Michael John Bellomo was the oldest son in a family of eight.
Mike’s wife and mother of the seven – five girls and twin boys – was Nicolette, also from Brooklyn. Breast cancer took her life in 1983. Mike lived another 28 years and saw his offspring produce 19 grandchildren, including a grandson also taken by cancer.
When he died in 2011, Mike left a modest estate that was divided among his offspring. Later, someone discovered another small stash. Instead of splitting it, the siblings decided to invest in a week at the beach. The house, “Absolutely Stellar,” was palatial by most standards – certainly by Mike’s – 8,200 square feet on the water with a home theater, indoor and outdoor pools, and nine bedrooms. Though not his style, I know he would have liked that everyone was together.
My wife is the middle sister in this clan, which has grown considerably since we married nearly 33 years ago.
Driving toward the shore, I wondered if a week at the beach would be, well, a week at the beach. Living in the same house is different than four hours of Thanksgiving or a family barbecue.
As one of our first group activities, I proposed that we rename the house “Mike’s Place” in honor of our benefactor. Naming houses is a local tradition where we stayed, and there’s a wide range in creativity, everything from the mundane “Island Paradise” to the more provocative “Promise Kept” and “Aquadesiac.”
Other names proposed for our house included “Drop Trou,” and “Why Can’t We All Get Along?” Hmmm, would it be too bad that “Ocean Commotion” was already taken? What would beach week reveal about relatives who have known each other for decades?
Nothing too startling. Despite a range of personalities, habits and preferences, everyone fell into an easy rhythm.
Some rode waves, some walked the shore. Some played cards, some worked on puzzles, some biked, and some did yoga. There was a spike in local beer and wine sales. One uncle who fell asleep on the couch woke up with plum toenails. Most nights, someone known for a special dish took charge of dinner. Everyone helped clean. Everyone also read, everything from biographies of Malcolm X to novels set in Thailand. We compared notes on parenting, investing, and aging. One in our clan was a golfer and carted us to a driving range for free lessons.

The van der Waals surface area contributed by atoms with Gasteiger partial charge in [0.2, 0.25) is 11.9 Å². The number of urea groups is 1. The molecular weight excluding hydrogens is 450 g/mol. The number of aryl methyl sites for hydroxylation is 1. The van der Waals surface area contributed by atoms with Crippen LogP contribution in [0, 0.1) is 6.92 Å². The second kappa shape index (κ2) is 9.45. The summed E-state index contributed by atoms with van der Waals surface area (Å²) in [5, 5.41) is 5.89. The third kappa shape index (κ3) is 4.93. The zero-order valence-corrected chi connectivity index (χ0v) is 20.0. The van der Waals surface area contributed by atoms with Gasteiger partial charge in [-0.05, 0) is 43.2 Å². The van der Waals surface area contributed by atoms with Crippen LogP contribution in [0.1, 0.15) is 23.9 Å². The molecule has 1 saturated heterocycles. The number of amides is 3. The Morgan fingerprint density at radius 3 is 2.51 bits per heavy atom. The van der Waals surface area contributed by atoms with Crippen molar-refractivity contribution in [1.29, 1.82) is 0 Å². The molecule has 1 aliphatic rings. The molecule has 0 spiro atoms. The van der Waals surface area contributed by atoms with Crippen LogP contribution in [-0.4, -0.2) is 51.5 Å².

Through it all, I thought of Mike, and the many forces that conspired to shape his life and ultimately bring us all together. Some version of this story occurs in all families, yet it is fascinating that seemingly random events occur and take root, drawing a rough outline of what will become the future. I think many of us wonder at some level if is indeed random or part of something bigger. But let’s not get too far afield.
Mike was a “floor boy” at Direct Pleating and Stitching Co. in New York City when he left high school in 1941.
He was inducted in January 1943 and spent 28 months in the European Theatre as a medical technician before separating from the military on Nov. 9, 1945.
There are faded black and white photos of him and a girlish Nicolette playing tennis with wooden rackets, canoeing, and dancing. She is lovely; he, handsome, a 5-9, 185-pounder with wavy dark hair and a look that says that says, bring it on, whatever struggles may come, things couldn’t be better. How right he was.